Wednesday, April 18, 2012
Elliot Lake Writers' Workshop Assignment
Another ELWW class tomorrow and I had a lot of fun with this month's assignment which was to write two very short stories using the same characters in each but changing a few words to make the stories very different one from the other.
ELWW Assignment for April 19th class
(1) Down the Aisle
I stand, proud, excited and blessed, at the front of the church. When I catch my first glimpse of her my breath is taken away. I am the proverbial Cheshire Cat.
She is stunning in the long white bridal gown that kisses the church aisle with each step she takes toward me on her father’s arm. The white lace veil hides the pretty smile that offers me her loving promise of forever. The wild white roses hide the hand that will soon wear my ring.
The Wedding March fills the air and the happy guests stand up, turn their heads to view the wonder of her beauty as she appears to glide down the aisle toward me.
For two years we dated before I at last found the courage to propose. “Barbara, will you do me the honour of being my wife?” I asked. She hesitated. I braced myself for a rejection. And then like summer rain her soft, sure yes filled my happy heart.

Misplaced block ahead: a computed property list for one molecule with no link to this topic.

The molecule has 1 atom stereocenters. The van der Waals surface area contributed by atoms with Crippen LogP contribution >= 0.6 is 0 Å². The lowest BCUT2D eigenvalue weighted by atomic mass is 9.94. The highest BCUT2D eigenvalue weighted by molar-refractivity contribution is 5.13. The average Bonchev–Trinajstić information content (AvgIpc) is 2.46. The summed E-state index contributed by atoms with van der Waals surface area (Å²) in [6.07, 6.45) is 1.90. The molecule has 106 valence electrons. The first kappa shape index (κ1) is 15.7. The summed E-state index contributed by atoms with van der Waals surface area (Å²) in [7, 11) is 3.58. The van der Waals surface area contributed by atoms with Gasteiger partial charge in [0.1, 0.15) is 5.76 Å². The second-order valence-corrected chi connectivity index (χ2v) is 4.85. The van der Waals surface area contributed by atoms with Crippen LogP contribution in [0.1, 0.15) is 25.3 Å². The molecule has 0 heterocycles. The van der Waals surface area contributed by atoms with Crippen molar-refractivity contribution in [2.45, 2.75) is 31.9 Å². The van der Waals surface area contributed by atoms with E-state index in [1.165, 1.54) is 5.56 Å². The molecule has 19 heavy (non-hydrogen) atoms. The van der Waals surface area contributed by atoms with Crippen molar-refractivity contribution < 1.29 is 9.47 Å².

And now we stand together, side by side, in this sacred place. Vows exchanged, we kiss. The future is an open door and with loving anticipation we cross the threshold into the mysterious adventure of a brand new life together.
(2) Rest Eternal
I stand, sad, forlorn, and forsaken on brown grass at the side of the grave. My Barbara is taken away. My first glimpse of the coffin as it is lowered into the ground returns me to that moment when she breathes her last pain-filled breath. I am an empty shell.
She was fragile and lost in the long blue nightgown that hugged the hospital bed and with each soft word she whispers love to me over the nurse’s shoulder. Pain reveals the tightness of her lips that seek the promise of going home. The intravenous needle punctures the small hand that wears the gold band I placed on her finger three short years ago.
Nurse leaves and the room is silent. I sit by her bedside and turn my eyes from her hand to her once glowing face. I stare down the evil of cancer’s triumph. As she lays tired and weak I feel helpless, useless.
For twelve months she found the courage to fight the unwelcome intruder. Together we prayed, “God, give us the strength to win this battle.” Braver than me, she accepts her fate. I cannot begin to brace myself for the loss of my beautiful Barbara.
And then, like winter sleet, her “yes, Lord” tears out my broken heart.
And now I stand lost and alone in this sacred place. We will kiss no more. The past glows in my memory but the future is bleak. I see no door. And in fearful depression I cross the threshold into the agonizing blackness of a lonely life alone.